Is inflation still a problem or not? There is a tussle going on between those who believe inflation is falling in a sustained and structural way, and those who believe inflationary pressures are set to persist in 2024. The conclusion on where inflation will land is likely to be a key determinant for returns in the year ahead.
The negative view on inflation is being led by central banks themselves. For example, Andrew Bailey, governor of the Bank of England, has said that the Monetary Policy Committee’s projections “indicate that monetary policy will likely need to be restrictive for quite some time yet”. He said food and energy costs pose an upside risk, while services inflation remains “much too high”.
After the Federal Reserve meeting in November, Jay Powell said: “We are committed to achieving a stance of monetary policy that is sufficiently restrictive to bring down inflation to 2% over time and we’re not confident yet that we have achieved such a stance.” Central banks are striving to ensure messaging on inflation remains tight and no complacency creeps in.
Yet inflation continues to tumble. US CPI data showed inflation running at 3.2% in October, prompting financial markets to eliminate almost entirely the possibility of near-term rate hikes. Even in the UK, where inflation has proved stickier, it came down from 6.3% in September to 4.7% in November. A slowdown in energy prices proved important with oil prices shaking off the crisis in the Middle East to fall from $87 a barrel in mid-October to $75 today.
David Hogarty, senior portfolio manager and head of strategy development at KBI Global Investors is firmly on the side of the central banks. He says: “We think inflation won’t come under control. You’re going to have periods where it dips and rises, but we don’t believe we will get near 2% for a very long time. There’s lots of data that shows once inflation gets beyond 4-5% it takes almost a decade to get back to 2% again. We think we’re in for higher levels of sustained inflation and ever-increasing bond yields.”
Willem Sels, HSBC Private Bank, agrees that services inflation is a particular problem, notably in the UK. He says: “In the case of the UK, a lot of the fall that’s been seen is due to base effects and further progress will be more difficult. Wage inflation in particular is a sticking point…In manufacturing, the input costs are falling faster than the output costs, which is a favourable situation, but services are where sticky inflation is. Input inflation is higher than output inflation. They continue to have margin pressure. Given how important the services sector is in the UK, the Bank of England needs to crack that.”
However, other investment managers take a much more benign view on the inflation outlook. James Thomson, manager of the Rathbone Global Opportunities fund, for example, says: “Everywhere I see it, inflation is coming down: commodity and logistics prices, for example, with the price of a 40ft container now down over 80% since the peak. When we look at consumer goods, a recent survey looking at companies’ plans to raise prices showed that this has rolled over very sharply. The idea that these companies are going to be raising prices is probably over.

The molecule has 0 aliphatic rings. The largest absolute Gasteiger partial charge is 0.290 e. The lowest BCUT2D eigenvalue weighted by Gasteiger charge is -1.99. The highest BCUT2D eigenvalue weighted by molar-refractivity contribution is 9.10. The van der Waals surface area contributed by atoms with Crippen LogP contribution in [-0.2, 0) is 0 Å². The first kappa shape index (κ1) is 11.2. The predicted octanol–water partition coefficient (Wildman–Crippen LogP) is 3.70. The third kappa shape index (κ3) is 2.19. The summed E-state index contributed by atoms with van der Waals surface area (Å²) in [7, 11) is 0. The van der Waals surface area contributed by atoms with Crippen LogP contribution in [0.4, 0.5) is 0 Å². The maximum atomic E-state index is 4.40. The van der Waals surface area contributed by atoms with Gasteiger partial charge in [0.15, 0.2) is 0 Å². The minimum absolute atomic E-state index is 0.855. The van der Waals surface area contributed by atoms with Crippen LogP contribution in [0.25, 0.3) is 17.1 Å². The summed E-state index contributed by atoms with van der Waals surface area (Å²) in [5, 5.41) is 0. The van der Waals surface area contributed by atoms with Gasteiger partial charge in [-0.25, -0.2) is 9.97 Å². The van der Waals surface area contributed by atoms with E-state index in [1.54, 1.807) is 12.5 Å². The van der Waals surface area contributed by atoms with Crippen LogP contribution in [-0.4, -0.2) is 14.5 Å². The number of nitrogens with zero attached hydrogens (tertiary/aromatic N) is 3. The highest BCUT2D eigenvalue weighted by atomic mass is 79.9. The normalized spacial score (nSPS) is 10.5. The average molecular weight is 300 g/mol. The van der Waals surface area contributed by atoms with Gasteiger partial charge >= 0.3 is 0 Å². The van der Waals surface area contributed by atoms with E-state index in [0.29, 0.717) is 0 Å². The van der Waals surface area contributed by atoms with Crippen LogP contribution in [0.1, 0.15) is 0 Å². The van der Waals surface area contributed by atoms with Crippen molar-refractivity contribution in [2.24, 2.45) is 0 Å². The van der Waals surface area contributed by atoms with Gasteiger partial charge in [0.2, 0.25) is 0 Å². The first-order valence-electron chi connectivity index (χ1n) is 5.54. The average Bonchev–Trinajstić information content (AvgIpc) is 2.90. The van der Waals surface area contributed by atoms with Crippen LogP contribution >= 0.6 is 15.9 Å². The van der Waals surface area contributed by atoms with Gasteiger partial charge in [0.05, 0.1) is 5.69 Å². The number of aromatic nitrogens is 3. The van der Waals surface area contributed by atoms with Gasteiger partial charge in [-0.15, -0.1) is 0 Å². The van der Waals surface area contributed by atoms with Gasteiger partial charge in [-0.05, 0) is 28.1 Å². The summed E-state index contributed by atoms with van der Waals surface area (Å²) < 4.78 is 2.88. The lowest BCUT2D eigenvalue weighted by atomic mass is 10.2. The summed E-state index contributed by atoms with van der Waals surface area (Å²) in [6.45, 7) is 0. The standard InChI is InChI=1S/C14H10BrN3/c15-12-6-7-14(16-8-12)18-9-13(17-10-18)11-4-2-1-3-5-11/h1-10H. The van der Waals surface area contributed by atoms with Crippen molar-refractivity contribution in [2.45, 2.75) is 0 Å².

“This is starting to be borne out in the things that the companies are saying. The chief executive of Walmart, for example, has said we should expect a period of deflation to come – in eggs, dairy, seafood, chicken, prices are dropping. It’s not just the rate of increase coming down. Disinflationary forces are creeping in.”
In the US, persistently high prices for ‘shelter’ have been controversial: central banks argue that there is no disinflation in shelter and that shows inflation is still persistent. Lindsay James, investment strategist at Quilter Investors, says: “Shelter inflation, which constitutes one of the largest components of US CPI, remained stubbornly high, rising 0.3% month on month. As a result, the path back down to target is going to be a long and arduous one.”
However, Thomson points out that the US has a peculiar way of measuring property prices, measuring something called the ‘owners’ equivalent rent’. This is a lagging figure, similar to the Land Registry in the UK, and it can take months for changes to appear. “They’re looking at stale data,” he says: “Why not look at a real time indicator like Zillow? That has rolled over very sharply. That is a leading indicator for the official data. Everything we see shows that the inflation beast is really starting to be tamed, including wages and salaries.”
Low growth, low inflation?
BlackRock’s Investment Institute presents yet another interpretation of the inflation data. It says: “The current market narrative: inflation is falling while growth is holding up. We agree with the first part – for now. We see core inflation hitting the Fed’s 2% target in the second half of 2024. The problem: inflation is falling because rapid rate rises to combat it have pushed the US growth trend below pre-Covid levels. We think more of the same is needed to keep inflation down as price pressures resume amid slowing labour force growth and geopolitical shocks.
“Markets appear to miss this bigger picture, and we see more volatility ahead as they swing between hopes for a “soft landing” and fears about higher rates and recession.”
Inflation appears to be falling, and any feared revival from rising energy prices has not yet emerged. This could provide consumers with a real boost in the year ahead, and if interest rate cuts emerge, markets could power ahead. Yet inflation retains the power to surprise in either direction. It is a complex landscape for investors and one in which binary bets come with high risks.